Golden Eagle #11-0017

January 11, 2011
February 16, 2011
Rescue Location
Craig County, Virginia
Cause of Admission/Condition
Caught in a foothold trap
Former Patient
Patient photo

Last Updated

On Tuesday, January 11, the Wildlife Center received its first eagle patient of the year — a Golden Eagle from Craig County, Virginia. The eagle was found with its toe caught in a foothold trap and was rescued by Conservation Police Officer J.W. Koloda on January 9. Officer Koloda brought the bird to permitted wildlife rehabilitator Gwenn Johnston, who brought the eagle to the Wildlife Center the following day.

A Golden Eagle's eye being examined by vet staff while being held by leather-gloved handsThe Golden Eagle’s third toe on its right foot has an old, necrotic fracture that is down to the bone. In addition, the veterinary team found a superficial wound on the left side of the bird’s beak; however, the underlying bone is stable and intact. Preliminary bloodwork revealed that the Golden Eagle is extremely anemic.

Once the bird’s bloodwork is more stable, radiographs of the foot will be taken and surgery will be scheduled. The veterinary team should be able to safely amputate the end of the toe, with no long-term ill effects to the bird. In the meantime, the eagle is quiet but alert and is receiving pain medications, anti-inflammatories, and antibiotics in addition to an iron injection to treat the anemia.

Golden Eagles are more commonly found in the western United States and Canada and are typically only winter visitors to Virginia. While Golden Eagles are uncommon patients at the Center, it’s not uncommon for them to get caught in a foothold trap. In addition to 11-0017, Golden Eagles admitted to the Center in 2006 and 2009 were rescued from these traps. Golden Eagles can sometimes be mistaken for juvenile Bald Eagles. One identifying characteristic is the feathering on their legs down to their toes, while a Bald Eagle’s lower legs are bare.

January 18 update

Additional blood tests have been performed on the Golden Eagle to re-check the anemia as well as the bird’s production of red blood cells. While the eagle is improving, the blood work is still not where the vets would like to see it—meaning the Golden Eagle is still anemic. Radiographs were taken on January 17 to get a closer look at the bird’s foot. While the bone end of the third toe is dead and will need to be amputated, the healthy bone still appears healthy on the radiographs. An additional blood test is scheduled for January 20. If all looks good, surgery will likely be scheduled for the end of the week.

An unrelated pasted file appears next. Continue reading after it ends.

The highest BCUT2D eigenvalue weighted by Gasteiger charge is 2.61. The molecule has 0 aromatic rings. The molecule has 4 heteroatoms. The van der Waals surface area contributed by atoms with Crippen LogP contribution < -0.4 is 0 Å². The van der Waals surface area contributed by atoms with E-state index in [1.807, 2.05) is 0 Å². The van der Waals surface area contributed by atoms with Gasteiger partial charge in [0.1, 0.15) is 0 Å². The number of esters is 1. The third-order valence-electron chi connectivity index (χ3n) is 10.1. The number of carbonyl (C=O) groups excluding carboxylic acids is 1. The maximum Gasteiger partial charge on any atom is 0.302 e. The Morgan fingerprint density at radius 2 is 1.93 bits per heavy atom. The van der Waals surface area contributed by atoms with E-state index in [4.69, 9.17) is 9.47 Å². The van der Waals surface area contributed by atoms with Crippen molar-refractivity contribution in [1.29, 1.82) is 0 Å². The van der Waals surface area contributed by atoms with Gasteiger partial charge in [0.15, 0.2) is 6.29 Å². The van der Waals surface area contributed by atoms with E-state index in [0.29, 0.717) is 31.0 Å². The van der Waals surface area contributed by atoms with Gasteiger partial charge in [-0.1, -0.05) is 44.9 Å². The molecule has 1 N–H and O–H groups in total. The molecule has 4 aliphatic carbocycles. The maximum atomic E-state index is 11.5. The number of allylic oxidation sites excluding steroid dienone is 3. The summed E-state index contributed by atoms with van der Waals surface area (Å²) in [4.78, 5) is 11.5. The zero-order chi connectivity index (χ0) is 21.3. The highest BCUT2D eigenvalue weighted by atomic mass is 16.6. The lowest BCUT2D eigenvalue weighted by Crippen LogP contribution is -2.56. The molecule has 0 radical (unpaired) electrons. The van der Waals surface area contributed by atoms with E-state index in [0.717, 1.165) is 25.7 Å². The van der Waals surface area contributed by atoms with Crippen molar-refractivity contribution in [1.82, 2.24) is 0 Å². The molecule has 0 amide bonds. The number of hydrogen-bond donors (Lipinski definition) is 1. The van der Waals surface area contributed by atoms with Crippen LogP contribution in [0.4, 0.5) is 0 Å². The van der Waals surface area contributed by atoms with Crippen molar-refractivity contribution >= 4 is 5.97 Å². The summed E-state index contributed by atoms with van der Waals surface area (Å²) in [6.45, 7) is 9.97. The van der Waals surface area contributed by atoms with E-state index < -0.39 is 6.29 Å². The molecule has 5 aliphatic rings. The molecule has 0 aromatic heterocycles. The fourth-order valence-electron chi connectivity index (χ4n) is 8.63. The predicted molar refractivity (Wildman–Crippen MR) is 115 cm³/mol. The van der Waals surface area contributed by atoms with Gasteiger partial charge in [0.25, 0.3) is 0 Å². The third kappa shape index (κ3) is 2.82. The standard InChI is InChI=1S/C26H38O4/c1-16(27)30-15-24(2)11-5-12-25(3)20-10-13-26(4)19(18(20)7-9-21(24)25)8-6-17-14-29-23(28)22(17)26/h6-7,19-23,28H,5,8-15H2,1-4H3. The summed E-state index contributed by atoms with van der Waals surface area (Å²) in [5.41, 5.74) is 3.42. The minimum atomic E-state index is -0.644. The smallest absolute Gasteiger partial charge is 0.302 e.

January 24 update

Additional blood tests on January 20 showed that the Golden Eagle’s red blood cell count were still at the same level as earlier in the week. Despite the lack of change, waiting any longer might have put the eagle at an increased risk for infection, so the Center’s veterinary team decided to go ahead with surgery on January 21. The procedure lasted just under an hour; Dr. Miranda amputated the end of the middle toe on the bird’s right foot and sutured the wound closed. The bird received pain medications as well as hetastarch—a special fluid to help compensate for the blood loss during surgery.

After the Golden Eagle woke up, it spent the night in the critical care chamber. On Saturday, January 22, it was moved back into a regular eagle crate in the Center’s holding room. At this point, the biggest challenge is to get the Golden Eagle to eat on its own—something it has not done yet at the Center.

On January 21, just as Golden Eagle #11-0017 was coming out of surgery, another Golden Eagle was admitted from Craig County—caught in the same foothold trap. Unfortunately, this new Golden Eagle was much more badly injured than the first; its left leg and right hallux (back toe) were both broken. With the combination and nature of the two injuries, the eagle had to be euthanized. The Conservation Police Officer who brought in both Golden Eagles says that the trap was set by a landowner to catch coyotes and at this point, is no longer set.

January 27 update

The Golden Eagle was moved to a small outdoor enclosure on January 25 in hopes that a change in scenery would convince it to eat on its own. No such luck yet, but the staff is hopeful that the eagle will be tempted soon by a variety of food choices. In the meantime, the eagle is being hand fed. On January 27, additional blood work was analyzed. Preliminary results show that the bird’s red blood cell count continues to slowly rise, which is a good sign. The Golden Eagle’s surgical incision on its toe is healing well, though it is a bit swollen.

February 4 update

On January 31, the Golden Eagle was moved to one of the Center’s largest flight pens, in hopes that the extra space would encourage it to eat. Unfortunately, there still hasn’t been any luck with getting the bird to eat on its own. The staff continue to hand feed the eagle every day. The good news is that the incision on the bird’s toe has healed well. Repeat blood work on February 4 also indicated the the Golden Eagle is doing well; there were no signs of infection, and the red blood cell count continues to improve.

February 11 update

With a completely healed toe and excellent flights in the Center’s largest flight pen, this Golden Eagle has been cleared for release on February 16.